The other day, three friends of mine (all female, by the way) were wandering around the restaurant at which I work. They called me four times, and when I finally rushed into the storeroom to pick up their call, they exclaimed, "HEY! WHY DIDN'T YOU PICK UP?!?!"



It's a good thing that you're sorry.

"Natalie, Trina and I have been shopping the whole day, and we are SO hungry right now..."

Seriously, you're doing this to me?

"Oh, right, yeah, sorry. Um, may we come over?"

Sure, but on your way, can you please stop by the kitchen and give them an order for fries for table 27?

"Um, where is your restaurant exactly?"

I already told you last night...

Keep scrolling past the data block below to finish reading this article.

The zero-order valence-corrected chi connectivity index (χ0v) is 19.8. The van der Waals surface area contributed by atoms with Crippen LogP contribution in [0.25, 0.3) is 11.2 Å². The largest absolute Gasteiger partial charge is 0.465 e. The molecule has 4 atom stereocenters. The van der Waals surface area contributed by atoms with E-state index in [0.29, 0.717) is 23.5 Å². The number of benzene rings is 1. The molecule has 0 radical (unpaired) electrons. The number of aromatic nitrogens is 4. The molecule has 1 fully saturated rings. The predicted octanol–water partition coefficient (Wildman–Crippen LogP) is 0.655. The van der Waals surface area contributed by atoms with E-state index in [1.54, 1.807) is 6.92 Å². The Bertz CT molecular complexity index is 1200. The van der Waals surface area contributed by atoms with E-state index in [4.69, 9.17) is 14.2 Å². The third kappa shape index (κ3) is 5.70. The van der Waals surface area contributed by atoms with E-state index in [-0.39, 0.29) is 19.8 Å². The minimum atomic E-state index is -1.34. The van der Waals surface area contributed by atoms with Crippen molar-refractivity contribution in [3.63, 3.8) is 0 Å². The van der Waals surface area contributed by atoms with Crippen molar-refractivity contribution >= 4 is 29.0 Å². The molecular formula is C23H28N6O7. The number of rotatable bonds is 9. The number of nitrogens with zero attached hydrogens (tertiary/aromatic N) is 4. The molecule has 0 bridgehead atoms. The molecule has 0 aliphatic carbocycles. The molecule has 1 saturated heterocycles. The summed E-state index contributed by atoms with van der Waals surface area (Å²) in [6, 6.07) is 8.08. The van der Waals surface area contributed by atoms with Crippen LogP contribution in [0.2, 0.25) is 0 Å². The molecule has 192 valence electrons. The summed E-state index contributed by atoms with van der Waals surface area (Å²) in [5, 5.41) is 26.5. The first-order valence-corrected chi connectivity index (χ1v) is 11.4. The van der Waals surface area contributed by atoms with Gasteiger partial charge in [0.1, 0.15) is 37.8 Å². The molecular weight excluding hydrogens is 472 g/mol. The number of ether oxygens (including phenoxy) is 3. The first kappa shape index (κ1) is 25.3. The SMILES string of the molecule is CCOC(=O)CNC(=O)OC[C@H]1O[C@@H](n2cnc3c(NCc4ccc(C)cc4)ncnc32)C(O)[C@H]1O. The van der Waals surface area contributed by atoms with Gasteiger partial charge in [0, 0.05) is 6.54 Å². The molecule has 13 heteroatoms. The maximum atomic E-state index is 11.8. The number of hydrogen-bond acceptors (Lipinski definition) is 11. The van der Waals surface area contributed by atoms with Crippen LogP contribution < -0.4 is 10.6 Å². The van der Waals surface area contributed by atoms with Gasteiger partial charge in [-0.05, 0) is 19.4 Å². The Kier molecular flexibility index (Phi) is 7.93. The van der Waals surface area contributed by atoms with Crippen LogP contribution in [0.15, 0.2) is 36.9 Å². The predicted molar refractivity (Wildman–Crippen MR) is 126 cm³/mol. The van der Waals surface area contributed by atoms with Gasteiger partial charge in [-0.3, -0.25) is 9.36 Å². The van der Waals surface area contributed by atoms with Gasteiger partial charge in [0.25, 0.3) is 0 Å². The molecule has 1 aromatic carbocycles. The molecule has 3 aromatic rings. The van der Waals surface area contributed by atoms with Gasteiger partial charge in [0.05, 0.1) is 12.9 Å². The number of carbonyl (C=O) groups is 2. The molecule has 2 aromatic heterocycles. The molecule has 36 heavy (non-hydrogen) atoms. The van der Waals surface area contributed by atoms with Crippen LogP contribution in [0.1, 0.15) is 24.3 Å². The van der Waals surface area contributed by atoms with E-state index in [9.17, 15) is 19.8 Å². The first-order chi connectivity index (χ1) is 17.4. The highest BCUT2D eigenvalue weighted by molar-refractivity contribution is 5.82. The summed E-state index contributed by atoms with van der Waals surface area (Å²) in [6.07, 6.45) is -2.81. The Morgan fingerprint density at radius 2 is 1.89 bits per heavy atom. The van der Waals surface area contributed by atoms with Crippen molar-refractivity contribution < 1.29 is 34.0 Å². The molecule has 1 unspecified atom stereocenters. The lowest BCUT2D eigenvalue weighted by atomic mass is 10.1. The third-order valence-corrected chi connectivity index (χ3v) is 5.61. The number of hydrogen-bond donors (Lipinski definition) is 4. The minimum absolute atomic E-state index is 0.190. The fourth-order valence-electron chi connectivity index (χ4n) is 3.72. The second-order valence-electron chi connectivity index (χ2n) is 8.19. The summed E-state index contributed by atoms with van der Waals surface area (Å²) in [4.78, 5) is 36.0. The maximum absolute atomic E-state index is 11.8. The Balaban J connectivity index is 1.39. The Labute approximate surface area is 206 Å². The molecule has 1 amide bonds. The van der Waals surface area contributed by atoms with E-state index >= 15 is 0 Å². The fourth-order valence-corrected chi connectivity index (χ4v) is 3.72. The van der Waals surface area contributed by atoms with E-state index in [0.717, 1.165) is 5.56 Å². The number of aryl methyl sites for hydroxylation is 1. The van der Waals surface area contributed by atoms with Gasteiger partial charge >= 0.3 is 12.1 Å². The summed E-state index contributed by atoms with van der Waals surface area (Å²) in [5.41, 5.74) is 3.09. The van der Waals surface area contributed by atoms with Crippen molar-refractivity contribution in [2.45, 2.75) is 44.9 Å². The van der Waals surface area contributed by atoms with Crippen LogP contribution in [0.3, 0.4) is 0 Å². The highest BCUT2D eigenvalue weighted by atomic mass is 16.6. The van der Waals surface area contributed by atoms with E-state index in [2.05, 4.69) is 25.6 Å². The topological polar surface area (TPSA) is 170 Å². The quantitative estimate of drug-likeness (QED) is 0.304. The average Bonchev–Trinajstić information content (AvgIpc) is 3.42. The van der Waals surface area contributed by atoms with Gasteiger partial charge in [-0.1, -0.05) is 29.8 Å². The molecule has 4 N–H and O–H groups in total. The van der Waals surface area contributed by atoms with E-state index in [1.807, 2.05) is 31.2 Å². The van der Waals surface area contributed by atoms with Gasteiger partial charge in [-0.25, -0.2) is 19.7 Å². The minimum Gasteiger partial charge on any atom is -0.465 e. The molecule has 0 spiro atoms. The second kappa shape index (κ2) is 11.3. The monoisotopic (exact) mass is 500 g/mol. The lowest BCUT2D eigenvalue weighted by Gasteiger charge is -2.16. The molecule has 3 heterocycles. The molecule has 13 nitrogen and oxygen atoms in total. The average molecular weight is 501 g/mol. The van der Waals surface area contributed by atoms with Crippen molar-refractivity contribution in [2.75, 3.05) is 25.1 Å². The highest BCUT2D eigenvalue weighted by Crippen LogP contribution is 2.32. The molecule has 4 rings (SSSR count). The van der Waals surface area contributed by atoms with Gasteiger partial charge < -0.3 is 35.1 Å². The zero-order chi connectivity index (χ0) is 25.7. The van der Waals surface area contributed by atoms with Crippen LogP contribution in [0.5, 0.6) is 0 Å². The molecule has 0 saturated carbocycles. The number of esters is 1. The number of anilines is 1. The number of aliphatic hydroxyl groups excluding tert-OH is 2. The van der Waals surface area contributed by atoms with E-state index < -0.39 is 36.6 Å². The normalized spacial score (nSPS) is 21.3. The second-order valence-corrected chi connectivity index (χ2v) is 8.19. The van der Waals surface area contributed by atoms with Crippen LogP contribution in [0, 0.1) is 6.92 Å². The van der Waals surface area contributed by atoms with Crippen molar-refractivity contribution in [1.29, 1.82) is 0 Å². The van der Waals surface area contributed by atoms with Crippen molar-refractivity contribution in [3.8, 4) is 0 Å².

"Oh, yeah, just up the road from Cotton On."

Fuck, I'm supposed to make two double espressos...

"Well, Natalie wants to go to 7-11 first, so we'll probably take like fifteen minutes. She just wants..."

..And I still need to change that beer keg...

"Oh, wait, do you guys serve Sprite?"


"Oh, yeah, sorry, sorry, SORRY for bothering you. We're coming."

Thank goodness it's over.

Around ten minutes later, they still haven't shown up, so I sneak into the storeroom to call them again. I find out that they've started making their way home.

Because It's raining, they're getting tired and they can't find my restaurant.

Poor them.

They're hungry, and they're tired.

It's so great that they get to go home to rest and eat.

Wednesday, July 1, 2009

163 - When people complain about being tired